Where a description of the land refers to a map or plat for a more complete description, the map or plat ordinarily will be considered as incorporated in the description itself. Kilby v. Sawtell, 203 Ga. 256, 257 (3b) (46 SE2d 117) (1948) and cits. Here, not only did the description make reference to the sketches, but also the sketches were attached to the contract itself and initialed by the parties. Although a plat must have been prepared by a registered or county surveyor to be entitled to be placed on record and be constructive notice to the world, OCGA 15-6-67 (b) (2) (D), this does not prohibit a court, when determining the intent of the parties to a contract, from properly considering all information contained in the contract which serves as a key which leads to the identity of the subject land, such as these hand-drawn sketches. See, e.g., Duncan v. Frye, 236 Ga. 351 (223 SE2d 712) (1976); cf. Grant v. Fourth Nat. Bank, 229 Ga. 855 (1) (194 SE2d 913) (1972).
The description, including the incorporated sketches, was adequate to designate a particular parcel of land. It has a definite point of beginning, a call for a definite distance along a highway right-of-way line, an eastern boundary defined as the land-lot line, a western boundary defined as parallel to the eastern boundary, a southern boundary which is perpendicular to the eastern and western boundary lines, and a definite area (15,000 square feet). The only factors which are left indefinite are the distances of the eastern and western boundaries. Where a description specifies the exact quantity of the parcel to be conveyed, it is not void for lack of definiteness if the shape can be determined from the intention of the parties and the lines fixed mathematically so as to encompass the exact quantity conveyed. See Harper v. Hesterlee, 152 Ga. 251 (109 SE 902) (1921); Gress Lumber Co. v. Coody, 94 Ga. 519 (21 SE 217) (1894); Pindar, Ga. Real Estate Law (3d ed.), Par. 13-60, citing Belk v. Nance, 232 Ga. 264 (1) (206 SE2d 449) (1974), which holds that the fact that a survey may be necessary does not necessarily make the contract too indefinite to be enforced. 1 Moreover, the agents of the parties to the contract who negotiated and drafted its terms, both stated in affidavits that their intention was to describe a parcel of land with the above-mentioned particulars, including a south boundary which was to be perpendicular to the eastern and western boundaries at a point that would result in the tract's containing 15,000 square feet.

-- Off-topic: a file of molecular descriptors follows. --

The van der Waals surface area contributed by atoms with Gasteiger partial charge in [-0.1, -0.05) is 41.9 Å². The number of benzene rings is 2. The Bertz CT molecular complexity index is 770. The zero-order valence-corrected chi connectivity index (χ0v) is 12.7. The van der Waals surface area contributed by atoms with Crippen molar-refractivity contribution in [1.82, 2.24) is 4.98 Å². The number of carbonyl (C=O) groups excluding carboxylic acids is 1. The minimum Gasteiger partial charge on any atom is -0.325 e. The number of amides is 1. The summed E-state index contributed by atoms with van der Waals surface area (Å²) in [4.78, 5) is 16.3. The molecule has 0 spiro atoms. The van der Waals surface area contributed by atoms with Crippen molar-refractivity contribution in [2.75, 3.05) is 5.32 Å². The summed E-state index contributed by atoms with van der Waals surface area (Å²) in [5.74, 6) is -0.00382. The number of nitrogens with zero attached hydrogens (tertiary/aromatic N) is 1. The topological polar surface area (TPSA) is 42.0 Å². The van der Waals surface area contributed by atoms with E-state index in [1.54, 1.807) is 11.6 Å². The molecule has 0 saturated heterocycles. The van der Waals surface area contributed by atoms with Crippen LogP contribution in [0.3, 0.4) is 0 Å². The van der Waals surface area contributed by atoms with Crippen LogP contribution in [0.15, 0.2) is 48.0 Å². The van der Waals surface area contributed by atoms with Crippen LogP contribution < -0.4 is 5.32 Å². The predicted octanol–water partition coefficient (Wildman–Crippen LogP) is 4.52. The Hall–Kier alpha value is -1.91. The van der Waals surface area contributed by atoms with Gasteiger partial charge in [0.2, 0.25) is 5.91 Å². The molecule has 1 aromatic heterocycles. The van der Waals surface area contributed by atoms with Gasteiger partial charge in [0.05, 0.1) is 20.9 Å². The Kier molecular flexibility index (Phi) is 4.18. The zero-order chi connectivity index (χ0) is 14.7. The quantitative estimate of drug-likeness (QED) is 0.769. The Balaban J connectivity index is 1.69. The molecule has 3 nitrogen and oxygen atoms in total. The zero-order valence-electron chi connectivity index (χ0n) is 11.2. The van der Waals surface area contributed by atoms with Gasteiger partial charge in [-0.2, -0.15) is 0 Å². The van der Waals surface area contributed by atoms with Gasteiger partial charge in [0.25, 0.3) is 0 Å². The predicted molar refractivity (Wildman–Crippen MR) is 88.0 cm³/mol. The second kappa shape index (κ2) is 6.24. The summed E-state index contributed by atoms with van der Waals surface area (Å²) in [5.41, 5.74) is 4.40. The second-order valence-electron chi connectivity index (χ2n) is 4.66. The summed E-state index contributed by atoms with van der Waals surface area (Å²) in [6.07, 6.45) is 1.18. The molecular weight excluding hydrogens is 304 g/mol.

The grant of summary judgment based on the insufficiency of the description is reversed, leaving for resolution the remaining issues of fact as to the enforceability of the Burson-Hanners contract.
Lipshutz, Frankel, Greenblatt, King & Cohen, William R. King, for appellant.
1  Special Stipulation No. 11 in the present contract provides: "Purchaser at his expense shall provide to seller an accurate survey which shall indicate the exact location and dimensions of property. Said survey shall he subject to approval by seller."
Thursday May 21 13:47 EDT